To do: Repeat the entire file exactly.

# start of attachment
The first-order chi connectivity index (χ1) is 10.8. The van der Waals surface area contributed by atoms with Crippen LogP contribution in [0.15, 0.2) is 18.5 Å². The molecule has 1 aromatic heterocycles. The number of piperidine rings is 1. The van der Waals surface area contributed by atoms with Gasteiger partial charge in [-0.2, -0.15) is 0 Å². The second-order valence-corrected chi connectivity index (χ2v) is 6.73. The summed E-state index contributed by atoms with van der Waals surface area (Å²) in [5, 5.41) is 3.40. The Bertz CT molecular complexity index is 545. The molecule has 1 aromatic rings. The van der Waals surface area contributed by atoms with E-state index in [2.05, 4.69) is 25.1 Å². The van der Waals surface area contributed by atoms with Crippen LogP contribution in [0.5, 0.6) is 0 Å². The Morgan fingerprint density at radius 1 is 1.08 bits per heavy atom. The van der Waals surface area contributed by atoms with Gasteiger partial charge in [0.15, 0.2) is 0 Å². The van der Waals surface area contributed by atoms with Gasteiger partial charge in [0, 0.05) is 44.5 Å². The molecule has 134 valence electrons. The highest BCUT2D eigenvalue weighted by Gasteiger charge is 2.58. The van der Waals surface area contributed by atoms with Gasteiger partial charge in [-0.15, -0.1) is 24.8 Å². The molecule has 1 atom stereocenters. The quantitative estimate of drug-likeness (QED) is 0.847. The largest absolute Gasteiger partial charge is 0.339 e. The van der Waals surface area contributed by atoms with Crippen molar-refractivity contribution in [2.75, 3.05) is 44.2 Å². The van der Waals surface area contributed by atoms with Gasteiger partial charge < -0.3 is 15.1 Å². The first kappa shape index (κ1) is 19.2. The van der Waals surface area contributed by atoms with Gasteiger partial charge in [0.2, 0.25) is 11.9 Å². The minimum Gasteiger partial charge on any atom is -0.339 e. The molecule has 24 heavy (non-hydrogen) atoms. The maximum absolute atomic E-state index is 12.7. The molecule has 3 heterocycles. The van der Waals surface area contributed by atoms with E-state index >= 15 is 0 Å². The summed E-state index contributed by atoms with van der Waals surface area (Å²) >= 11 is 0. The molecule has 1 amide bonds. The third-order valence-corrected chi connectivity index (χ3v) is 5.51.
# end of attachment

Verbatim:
The first-order chi connectivity index (χ1) is 10.8. The van der Waals surface area contributed by atoms with Crippen LogP contribution in [0.15, 0.2) is 18.5 Å². The molecule has 1 aromatic heterocycles. The number of piperidine rings is 1. The van der Waals surface area contributed by atoms with Gasteiger partial charge in [-0.2, -0.15) is 0 Å². The second-order valence-corrected chi connectivity index (χ2v) is 6.73. The summed E-state index contributed by atoms with van der Waals surface area (Å²) in [5, 5.41) is 3.40. The Bertz CT molecular complexity index is 545. The molecule has 1 aromatic rings. The van der Waals surface area contributed by atoms with E-state index in [2.05, 4.69) is 25.1 Å². The van der Waals surface area contributed by atoms with Crippen LogP contribution in [0.5, 0.6) is 0 Å². The Morgan fingerprint density at radius 1 is 1.08 bits per heavy atom. The van der Waals surface area contributed by atoms with Gasteiger partial charge in [0.15, 0.2) is 0 Å². The van der Waals surface area contributed by atoms with Gasteiger partial charge in [0, 0.05) is 44.5 Å². The molecule has 134 valence electrons. The highest BCUT2D eigenvalue weighted by Gasteiger charge is 2.58. The van der Waals surface area contributed by atoms with Gasteiger partial charge in [-0.15, -0.1) is 24.8 Å². The molecule has 1 atom stereocenters. The quantitative estimate of drug-likeness (QED) is 0.847. The largest absolute Gasteiger partial charge is 0.339 e. The van der Waals surface area contributed by atoms with Crippen molar-refractivity contribution in [2.75, 3.05) is 44.2 Å². The van der Waals surface area contributed by atoms with Gasteiger partial charge < -0.3 is 15.1 Å². The first kappa shape index (κ1) is 19.2. The van der Waals surface area contributed by atoms with Gasteiger partial charge in [0.2, 0.25) is 11.9 Å². The minimum Gasteiger partial charge on any atom is -0.339 e. The molecule has 24 heavy (non-hydrogen) atoms. The maximum absolute atomic E-state index is 12.7. The molecule has 3 heterocycles. The van der Waals surface area contributed by atoms with E-state index >= 15 is 0 Å². The summed E-state index contributed by atoms with van der Waals surface area (Å²) >= 11 is 0. The molecule has 1 amide bonds. The third-order valence-corrected chi connectivity index (χ3v) is 5.51.